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Family Health

Laser Resurfacing - Part 1

Laser resurfacing is a skin resurfacing procedure that uses a laser to improve the appearance of your skin or treat minor facial flaws. Laser resurfacing can be done with two types of lasers:

 

  • A wounding (ablative) laser, which removes thin layers of skin
  • A nonwounding (nonablative) laser, which stimulates collagen growth and tightens underlying skin

 

Although nonablative laser resurfacing is less invasive and requires less recovery time, it's less effective than ablative laser resurfacing.

 

Laser resurfacing can decrease the appearance of fine lines around your eyes, mouth and cheeks. Laser resurfacing can also treat loss of skin tone and improve your complexion if you have scars or sun damage. Laser resurfacing does have limitations, however. Understanding the specific techniques, risks and possible results can help you decide if laser resurfacing is right for you.

Why it's done

Laser resurfacing can be used to treat:

 

  • Wrinkles
  • Liver spots or age spots (solar lentigines)
  • Uneven skin tone or texture
  • Sun-damaged skin
  • Scars caused by acne, chickenpox or injuries

 

Laser resurfacing can't eliminate excessive or sagging skin (jowls).

Risks

Ablative laser resurfacing can cause various side effects, including:

 

  • Itching, swelling and redness. After ablative laser resurfacing, treated skin will be itchy, swollen and red. Itching and swelling don't last long, but redness — the degree of which is related to the depth of resurfacing done — can be intense and may last for several months. The aggravation of a previously existing skin condition, such as rosacea or contact dermatitis, also can contribute to redness.
  • Acne. Applying thick creams and bandages to your face after treatment can worsen acne or cause you to temporarily develop tiny white bumps (milia) on treated skin.
  • Infection. Ablative laser resurfacing can lead to a bacterial, viral or fungal infection. The most common infection is a flare-up of the herpes virus — the virus that causes cold sores. In most cases, the herpes virus is already present but dormant in the skin.
  • Changes in skin color. Ablative laser resurfacing can cause treated skin to become darker than normal (hyperpigmentation) or lighter than normal (hypopigmentation). Hyperpigmentation is more common in people who have darker skin. The first signs of hyperpigmentation and hypopigmentation typically occur weeks after treatment and may go away without treatment. Use of topical retinoic acid or glycolic acid can help treat hyperpigmentation after the treated area has healed. Hypopigmentation that persists is difficult to treat.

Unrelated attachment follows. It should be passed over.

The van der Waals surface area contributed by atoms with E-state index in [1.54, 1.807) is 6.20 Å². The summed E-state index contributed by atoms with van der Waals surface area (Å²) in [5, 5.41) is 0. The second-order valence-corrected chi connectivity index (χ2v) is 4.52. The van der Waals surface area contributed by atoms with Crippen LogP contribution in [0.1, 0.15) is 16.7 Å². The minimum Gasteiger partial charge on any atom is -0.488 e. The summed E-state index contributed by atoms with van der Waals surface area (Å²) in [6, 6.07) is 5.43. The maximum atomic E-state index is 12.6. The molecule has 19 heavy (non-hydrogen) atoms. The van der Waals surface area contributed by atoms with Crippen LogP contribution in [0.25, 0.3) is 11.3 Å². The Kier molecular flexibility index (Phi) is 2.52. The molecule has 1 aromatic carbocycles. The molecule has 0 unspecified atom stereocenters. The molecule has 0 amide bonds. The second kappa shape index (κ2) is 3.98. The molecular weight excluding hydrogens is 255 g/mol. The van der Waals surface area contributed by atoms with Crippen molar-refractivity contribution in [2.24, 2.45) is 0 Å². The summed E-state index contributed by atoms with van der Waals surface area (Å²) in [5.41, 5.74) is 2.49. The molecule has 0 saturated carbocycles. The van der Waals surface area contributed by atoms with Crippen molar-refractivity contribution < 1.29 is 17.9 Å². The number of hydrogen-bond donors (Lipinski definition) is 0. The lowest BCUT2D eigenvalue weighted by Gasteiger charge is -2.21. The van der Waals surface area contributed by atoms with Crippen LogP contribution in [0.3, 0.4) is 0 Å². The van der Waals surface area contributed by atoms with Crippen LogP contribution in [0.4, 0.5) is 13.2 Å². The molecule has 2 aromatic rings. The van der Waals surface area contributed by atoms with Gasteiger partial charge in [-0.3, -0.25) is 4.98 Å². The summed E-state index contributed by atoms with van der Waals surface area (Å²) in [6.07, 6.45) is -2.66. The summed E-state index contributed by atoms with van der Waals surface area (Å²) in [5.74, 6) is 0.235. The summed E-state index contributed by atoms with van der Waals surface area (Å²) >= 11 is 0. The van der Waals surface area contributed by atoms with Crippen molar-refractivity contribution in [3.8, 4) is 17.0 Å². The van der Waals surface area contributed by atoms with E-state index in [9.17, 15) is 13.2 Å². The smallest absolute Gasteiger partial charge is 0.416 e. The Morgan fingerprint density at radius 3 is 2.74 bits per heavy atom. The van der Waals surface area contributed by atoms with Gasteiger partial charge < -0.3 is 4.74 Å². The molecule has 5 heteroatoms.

• Scarring. Ablative laser resurfacing poses a slight risk of permanent scarring.
  • Turning of the eyelid (ectropion). Rarely, ablative laser resurfacing near the lower eyelid can cause the eyelid to turn out and expose the inner surface. Surgery is needed to correct the problem.

 

Nonablative laser resurfacing also can cause side effects, including:

 

  • Infection. Nonablative laser resurfacing can cause a flare-up of the herpes virus.
  • Changes in skin color. If you have darker skin, nonablative laser resurfacing can cause your skin to become temporarily darker (hyperpigmentation).
  • Mild swelling and redness. Swelling and redness typically only last hours or days.
  • Blistering and scarring. Rarely, nonablative laser resurfacing can cause blistering or scarring.

 

Laser resurfacing isn't for everyone. Your doctor may caution against laser resurfacing if you:

 

  • Have taken the acne medication isotretinoin (Amnesteem, others) during the past year
  • Have diabetes, a connective tissue or autoimmune disease, or a weak immune system
  • Have a history of radiation therapy to your face
  • Have a history of ridged areas caused by an overgrowth of scar tissue (keloids)
  • Are pregnant or breast-feeding